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YUKINORI YANAGI - b.1959 Japan. Lives and works in Japan and the USA.

World Flag Ant Farm - 1990. Ants, coloured sand, plastic boxes and tubing. (2)

Yukinori Yanagi's work explores themes relating to his position as a Japanese artist living and working in an international context, as well as broader issues about identity within social or national constructs.

World Flag Ant Farm
In The World Flag Ant Farm, he created a series of interconnecting boxes,each filled with coloured sand in the pattern of a national flag - representing the nations of the world - and linked by plastic tubes. He then released ants into this system who were able to travel between all the networked flags, transporting food and sand. These 'border crossings' eventually resulted in an intermingling of colour throughout the system, each flag's integrity being slowly degraded, creating in a sort of 'cross-cultural' multinational network.

In a Japanese context the idea that the nation state might have this sort of cultural permeability goes against the traditionally held view that Japan has its own very distinct and isolated culture. But in fact Japan has historically been influenced by several other Asian countries - particularly China - and America currently has a strong impact on Japanese popular culture.

This piece was originally made in 1990 and shown at the 1993 Venice Biennale. Yanagi has subsequently re-created or made new versions in a number of sites around the world.(See Union Jack Ant Farm 1994, below)

Yanagi has said that he frequently played with ants and other insects as a child growing up in rural Japan. Now he uses them in his art as a symbol of work, order and collective activity.

Yanagi, 'Union Jack Ant Farm (detail), 1994 (3)

Union Jack Ant Farm
A collection of boxed 'flags' bearing the British design which breaks down as the ants go about their business. " simultaneously depicts the spread of a tribe and the decline of an empire."
"If the travels of the ant show us anything, it is that he wanders to resume the task he has been programmed to perform, not to aquire freedom." Yukinori Yanagi

"Wandering Position" (edge detail) 1998. Ant, crayon, steel video.(4)

Wandering Position
In order to make this piece, Yanagi placed himself and an ant in a five metre square enclosure. For several hours each day the artist crawled around tracing the paths made by the ant with a red crayon. The artist and animal share their confinement but the ant's worker status is enforced, it's meanderings around the enclosure at the service of Yanagi's art.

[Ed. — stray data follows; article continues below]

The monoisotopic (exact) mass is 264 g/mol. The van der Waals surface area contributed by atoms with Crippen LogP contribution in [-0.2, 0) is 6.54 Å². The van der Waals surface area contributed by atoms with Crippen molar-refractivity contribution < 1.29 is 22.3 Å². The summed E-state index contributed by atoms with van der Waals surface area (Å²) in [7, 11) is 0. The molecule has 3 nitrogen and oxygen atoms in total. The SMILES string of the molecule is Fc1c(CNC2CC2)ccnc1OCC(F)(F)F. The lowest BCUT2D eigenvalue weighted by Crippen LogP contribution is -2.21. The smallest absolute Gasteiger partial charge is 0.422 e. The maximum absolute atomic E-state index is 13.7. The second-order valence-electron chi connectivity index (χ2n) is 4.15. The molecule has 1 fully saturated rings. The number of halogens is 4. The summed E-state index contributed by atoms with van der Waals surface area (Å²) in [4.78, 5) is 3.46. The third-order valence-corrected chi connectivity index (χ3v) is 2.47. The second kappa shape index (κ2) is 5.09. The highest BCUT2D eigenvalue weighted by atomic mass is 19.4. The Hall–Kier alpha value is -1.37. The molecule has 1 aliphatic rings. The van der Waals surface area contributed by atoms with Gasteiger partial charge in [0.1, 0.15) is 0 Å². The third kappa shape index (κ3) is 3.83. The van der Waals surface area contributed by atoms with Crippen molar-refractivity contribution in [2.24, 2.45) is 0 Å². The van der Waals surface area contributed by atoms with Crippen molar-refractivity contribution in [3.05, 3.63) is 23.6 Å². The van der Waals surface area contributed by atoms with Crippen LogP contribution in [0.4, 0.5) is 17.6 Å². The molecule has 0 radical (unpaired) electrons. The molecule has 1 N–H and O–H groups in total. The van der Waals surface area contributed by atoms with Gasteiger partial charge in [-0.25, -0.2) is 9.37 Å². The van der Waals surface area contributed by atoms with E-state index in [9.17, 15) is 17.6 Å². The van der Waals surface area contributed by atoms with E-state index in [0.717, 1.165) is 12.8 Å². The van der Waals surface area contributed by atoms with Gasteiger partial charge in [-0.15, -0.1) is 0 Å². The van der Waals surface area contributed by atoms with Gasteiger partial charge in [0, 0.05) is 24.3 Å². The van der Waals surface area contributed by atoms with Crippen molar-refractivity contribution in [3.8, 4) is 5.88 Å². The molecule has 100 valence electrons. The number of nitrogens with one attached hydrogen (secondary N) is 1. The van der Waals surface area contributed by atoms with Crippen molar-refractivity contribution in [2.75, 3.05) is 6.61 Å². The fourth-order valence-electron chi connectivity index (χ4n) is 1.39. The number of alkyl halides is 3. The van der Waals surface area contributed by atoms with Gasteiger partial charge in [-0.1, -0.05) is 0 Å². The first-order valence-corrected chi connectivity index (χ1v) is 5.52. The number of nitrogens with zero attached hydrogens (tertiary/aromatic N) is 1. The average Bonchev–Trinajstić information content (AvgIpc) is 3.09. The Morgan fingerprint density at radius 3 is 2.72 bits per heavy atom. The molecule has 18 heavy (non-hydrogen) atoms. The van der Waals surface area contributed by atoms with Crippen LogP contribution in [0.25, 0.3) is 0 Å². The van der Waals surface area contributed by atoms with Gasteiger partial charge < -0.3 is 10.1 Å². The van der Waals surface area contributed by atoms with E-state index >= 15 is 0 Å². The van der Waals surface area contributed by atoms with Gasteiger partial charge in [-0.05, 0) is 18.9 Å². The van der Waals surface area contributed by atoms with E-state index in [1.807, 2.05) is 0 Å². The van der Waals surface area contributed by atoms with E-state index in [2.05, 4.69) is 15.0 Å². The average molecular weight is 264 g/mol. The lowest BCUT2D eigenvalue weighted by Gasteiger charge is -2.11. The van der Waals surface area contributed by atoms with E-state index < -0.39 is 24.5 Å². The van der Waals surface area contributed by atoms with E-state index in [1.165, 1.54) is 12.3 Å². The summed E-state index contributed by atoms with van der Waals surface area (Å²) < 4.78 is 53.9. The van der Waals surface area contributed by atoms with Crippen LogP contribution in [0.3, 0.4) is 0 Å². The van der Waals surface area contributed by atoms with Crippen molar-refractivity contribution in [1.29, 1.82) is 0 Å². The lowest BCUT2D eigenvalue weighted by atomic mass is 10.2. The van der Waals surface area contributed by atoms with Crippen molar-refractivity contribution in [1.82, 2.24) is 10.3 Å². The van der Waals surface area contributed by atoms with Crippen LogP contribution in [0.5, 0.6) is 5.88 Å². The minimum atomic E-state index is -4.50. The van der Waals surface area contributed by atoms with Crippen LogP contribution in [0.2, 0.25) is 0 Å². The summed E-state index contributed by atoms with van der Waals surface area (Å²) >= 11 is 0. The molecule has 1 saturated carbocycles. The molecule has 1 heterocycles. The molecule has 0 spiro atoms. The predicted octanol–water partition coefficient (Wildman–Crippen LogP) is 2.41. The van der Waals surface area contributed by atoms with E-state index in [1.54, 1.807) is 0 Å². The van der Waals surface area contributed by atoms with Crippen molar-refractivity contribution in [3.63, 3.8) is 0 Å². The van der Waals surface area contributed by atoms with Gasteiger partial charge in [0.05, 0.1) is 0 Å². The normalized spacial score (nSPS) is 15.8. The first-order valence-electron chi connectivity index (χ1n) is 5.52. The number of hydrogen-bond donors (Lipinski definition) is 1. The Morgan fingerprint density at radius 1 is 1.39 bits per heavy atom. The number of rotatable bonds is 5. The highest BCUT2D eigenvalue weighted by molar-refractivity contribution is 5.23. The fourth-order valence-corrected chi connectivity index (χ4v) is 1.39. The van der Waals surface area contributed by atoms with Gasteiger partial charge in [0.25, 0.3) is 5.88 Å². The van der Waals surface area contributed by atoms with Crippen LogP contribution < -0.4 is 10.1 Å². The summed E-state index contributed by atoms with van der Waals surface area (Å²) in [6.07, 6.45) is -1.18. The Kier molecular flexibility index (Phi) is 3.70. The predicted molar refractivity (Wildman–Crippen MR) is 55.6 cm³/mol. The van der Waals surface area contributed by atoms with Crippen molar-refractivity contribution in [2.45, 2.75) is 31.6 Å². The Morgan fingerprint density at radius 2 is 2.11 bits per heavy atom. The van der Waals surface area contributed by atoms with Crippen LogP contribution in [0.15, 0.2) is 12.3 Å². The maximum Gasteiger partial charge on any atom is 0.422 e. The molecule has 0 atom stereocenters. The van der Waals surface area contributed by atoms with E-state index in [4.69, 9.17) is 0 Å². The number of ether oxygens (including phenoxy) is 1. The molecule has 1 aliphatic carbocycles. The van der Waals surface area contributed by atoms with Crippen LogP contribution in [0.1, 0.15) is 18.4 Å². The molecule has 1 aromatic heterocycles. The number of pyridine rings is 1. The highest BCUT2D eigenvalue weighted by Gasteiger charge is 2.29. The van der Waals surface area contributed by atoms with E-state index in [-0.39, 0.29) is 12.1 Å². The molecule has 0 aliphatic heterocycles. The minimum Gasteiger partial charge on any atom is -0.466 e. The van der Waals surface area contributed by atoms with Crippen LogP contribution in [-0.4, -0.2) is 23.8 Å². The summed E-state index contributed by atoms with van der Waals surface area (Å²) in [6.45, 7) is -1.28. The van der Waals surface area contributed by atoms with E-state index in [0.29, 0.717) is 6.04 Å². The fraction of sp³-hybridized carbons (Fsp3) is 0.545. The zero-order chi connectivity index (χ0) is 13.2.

The piece "Wandering Position" has also been made by Yanagi in several different locations and each time its meaning changes.It was initally created at Alcatraz, the ex-prison island in San Fransico bay. When the piece was created in his studio in North America he said it reflected "...the borders I have had to cross or barriers I have confronted in trying to define myself as Japanese." The piece alludes to the state of confinement in a literal sense but also in a social sense.

Yanagi is interested in the way people frame themeselves and are framed by social systems like class and gender as well as by ethnic or national identities. He is also interested in fundamental philosophical questions such as why we are here.

"We feel that the incarcerated lack liberty, and that all of their activity is controlled and watched and we assume that this is completely opposite to the way we live our daily life, but I ask myself... Is what I watch, what I watch by my will? Is the direction I am walking determined by me? Is what I am thinking really thought by me? What drives our journeys through life?" Yukinori Yanagi

BREAKING OUT OF THE FRAME...Yanagi's work uses the frame as both a physical device to enclose his work, reflecting a formal tradition, and a metaphor for borders or partitions. He refers to framed spaces as 'ghettos'. He very often uses materials such as steel or glass to encase or enclose the image (and sometimes the ant.)

  • What would you make, inspired by this artist's work?
  • Play with framing to explore how images are displayed or how objects are encased. Examine how different materials give different meanings to your framed piece (metal versus string etc.).
  • Changing the shape of your frame or breaking out of it can also create new meanings. The frame determines what is in the image and what is not, just like borders they can enclose but they can also exclude things.
  • You could explore the idea of framing as a social construction using objects and space as metaphors for people and places. Play with different categories or groupings. How is 'the self' defined within the community?